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Detecting Early Bioprosthetic Valve Degeneration with 18F-Fluoride PET-CT
Timothy RG Cartlidge1, Mhairi K. Doris1, Tania A. Pawade1, Audrey C. White1, Renzo Pessotto1, James HF Rudd2, Edwin van Beek1, David E. Newby1, Marc R. Dweck1.
1University of Edinburgh, Edinburgh, United Kingdom, 2University of Cambridge, Cambridge, United Kingdom.

OBJECTIVE:
There is no recognised method to detect early bioprosthetic valve degeneration. We investigated the hypothesis that 18F-fluoride positron emission tomography (PET) computed tomography (CT) could detect valve degeneration before functional deterioration was apparent.
METHODS:
Volunteers with surgically-implanted bioprosthetic aortic valves were prospectively recruited. Patients with established bioprosthetic valve failure (cohort 1) were compared to participants without known bioprosthesis dysfunction (cohort 2). Subjects underwent clinical assessment, echocardiography, contrast-enhanced CT and 18F-fluoride PET (to detect microcalcification, target-to-background ratio (TBRmean) >1.3). Cohort 2 underwent repeat clinical assessment and echocardiography at 12 months.
RESULTS:
Seventy-seven participants (757 years, 54% male) completed baseline assessment. Cohort 1 (n=6) all exhibited valve leaflet abnormalities on CT and PET, and the highest TBRmean values in the study. In cohort 2 (1 month (n=9), 2 years (n=22), 5 years (n=20) and 10 years (n=20) post-valve implantation), 4.2% had abnormal baseline echocardiography, 18.3% had abnormal leaflet morphology on CT (8.5% calcification, 5.6% non-calcific leaflet thickening, 9.9% pannus) and 38% had abnormal 18F-fluoride leaflet uptake on PET. Within cohort 2, patients with abnormal 18F-fluoride leaflet uptake demonstrated more rapid deterioration in valve performance over 12 months (change in mean gradient: 2.3 [0.0-4.0] versus -0.3 [-2.0-1.5] mmHg/year, p<0.001). The 2 patients with the highest 18F-fluoride uptake values developed new bioprosthetic valve failure within 12 months of baseline assessment. In multivariable analysis, 18F-Fluoride was the only independent predictor of change in valve function, demonstrating a significant correlation with all echocardiographic parameters of valve function (e.g. TBRmean versus peak velocity: r=0.64, p<0.001).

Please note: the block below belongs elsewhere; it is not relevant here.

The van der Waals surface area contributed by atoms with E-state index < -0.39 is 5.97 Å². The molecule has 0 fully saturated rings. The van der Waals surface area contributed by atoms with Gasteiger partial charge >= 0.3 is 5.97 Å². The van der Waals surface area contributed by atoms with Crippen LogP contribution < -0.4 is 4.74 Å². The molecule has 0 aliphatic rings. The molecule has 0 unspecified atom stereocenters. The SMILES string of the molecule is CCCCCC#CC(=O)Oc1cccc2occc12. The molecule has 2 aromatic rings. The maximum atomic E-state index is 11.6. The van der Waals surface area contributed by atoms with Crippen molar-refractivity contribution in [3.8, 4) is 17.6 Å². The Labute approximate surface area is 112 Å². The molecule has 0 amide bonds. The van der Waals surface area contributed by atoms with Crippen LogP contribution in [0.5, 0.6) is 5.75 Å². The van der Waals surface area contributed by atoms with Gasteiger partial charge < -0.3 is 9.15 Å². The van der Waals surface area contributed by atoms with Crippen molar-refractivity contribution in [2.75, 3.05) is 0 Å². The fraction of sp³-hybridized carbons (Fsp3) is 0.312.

CONCLUSIONS:
18F-Fluoride PET offers greatly improved sensitivity for detection of early bioprosthesis degeneration over echocardiography and CT, and independently predicts functional valve deterioration. This suggests exciting potential as a clinical investigation to identify patients at risk of impending valve failure and as a research tool to compare new treatments and valve technologies.


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